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Heat can trigger asthma symptoms. Be prepared as summer approaches.

Remember when the temp hit 108 degrees last summer? Yikes. That wasn’t fun for anyone, but it was even worse for people with asthma. 

As climate change continues, you need to prepare for heat and smoke events — and sometimes both at the same time. If you have asthma, that goes double.

Despite the chilly start to the 2022 spring, warm weather is on the way. May is Asthma Awareness Month, which makes this a great time to think about asthma, heat and wildfire smoke as summer approaches.

Heat can trigger asthma symptoms

Many adults and children have asthma, which inflames and narrows your airways. Symptoms include:

  • Shortness of breath.
  • Wheezing.
  • Chest pain, coughing.
  • Fatigue.

Centers for Disease Control and Prevention (CDC) says 1.6 million people visit emergency rooms every year for asthma.

Many things can trigger asthma, including seasonal factors like:

  • Heat and moisture keep the air still. That traps pollution that can irritate your airways.
  • Higher pollen counts.
  • Changes in weather. One study found a 10% increase in temperature or moisture led to more asthma-related hospitalizations in children.

How to avoid asthma symptoms in the summer

A few things can help you manage summer asthma. 

First, keep cool! Avoid vigorous exercise or physical activity when it’s hot. Drink water to stay hydrated. 

Monitor air quality. Keep your windows and doors closed. This helps keep pollutants like smoke out of your home. 

If you’re asthmatic, always keep asthma medication like an inhaler with you. This can help you fend off unexpected attacks when you’re outside. 

Asthma and wildfire smoke

Experts have linked climate change to hotter and drier summers, which means more wildfires. Wildfire smoke and ash can irritate your eyes, nose, throat, and lungs. People with asthma and Chronic Obstructive Pulmonary Disease (COPD) are at greater risk for symptoms.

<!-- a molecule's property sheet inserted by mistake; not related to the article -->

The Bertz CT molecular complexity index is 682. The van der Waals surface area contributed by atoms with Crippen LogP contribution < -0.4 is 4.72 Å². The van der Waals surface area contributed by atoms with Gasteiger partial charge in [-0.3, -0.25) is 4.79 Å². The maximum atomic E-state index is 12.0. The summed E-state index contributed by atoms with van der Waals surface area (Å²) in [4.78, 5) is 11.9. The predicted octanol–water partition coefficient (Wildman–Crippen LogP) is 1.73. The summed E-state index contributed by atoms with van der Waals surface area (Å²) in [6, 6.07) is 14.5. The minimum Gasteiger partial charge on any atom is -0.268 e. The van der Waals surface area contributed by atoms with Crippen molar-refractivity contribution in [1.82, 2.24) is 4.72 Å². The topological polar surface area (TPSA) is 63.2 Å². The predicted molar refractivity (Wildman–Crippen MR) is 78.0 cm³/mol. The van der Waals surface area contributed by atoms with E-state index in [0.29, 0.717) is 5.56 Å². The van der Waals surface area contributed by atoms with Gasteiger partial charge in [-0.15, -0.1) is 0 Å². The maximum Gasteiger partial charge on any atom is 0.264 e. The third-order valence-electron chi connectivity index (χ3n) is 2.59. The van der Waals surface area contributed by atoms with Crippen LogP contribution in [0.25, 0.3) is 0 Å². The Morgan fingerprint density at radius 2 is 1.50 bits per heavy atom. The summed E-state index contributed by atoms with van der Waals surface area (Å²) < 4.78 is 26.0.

Smoke from wildfires can travel thousands of miles. Conditions and severity can change daily.

Even if you live far from a wildfire, you may experience health problems from the smoke. Stay prepared!

Air quality and sensors

Want to see real-time air quality data?

Our Air Quality program worked with partners to install Microsoft Leaf sensors at 10 Tacoma schools. We teamed with: 

Outdoor air sensor from Microsoft
  • Urban Air Tacoma. 
  • University of Washington-Tacoma.
  • City of Tacoma. 
  • Tacoma Public Schools. 
  • Microsoft Research.

The solar-powered sensors sit outside schools to soak up the sun. They’re custom designed and calibrated at the Microsoft Research hardware lab in Redmond. They take readings at 60-second and 15-minute intervals and give us real-time data!

The sensors measure:

  • Temperature.
  • Humidity.
  • Pressure.
  • PM 1, PM 2.5, and PM 10.
  • Carbon monoxide.
  • Nitrogen dioxide.
  • Sulfur dioxide.
  • Ozone.

The Leaf sensors aren’t the only sensors at area schools. We also use Purple Air sensors, both inside and outside buildings. These sensors measure:

  • Temperature
  • Pressure
  • Humidity
  • PM 1, PM 2.5, and PM 10 

You’ll be able to find them in schools throughout Pierce County. The air quality data will help guide school activities during wildfire smoke season. 

Summers may get smokier and hotter as climate change continues. Now’s the time to prepare! Visit our asthma page for more tips on how to breathe easier. Subscribe to the Your Reliable Source log for our latest info. 

Puget Sound at morning light.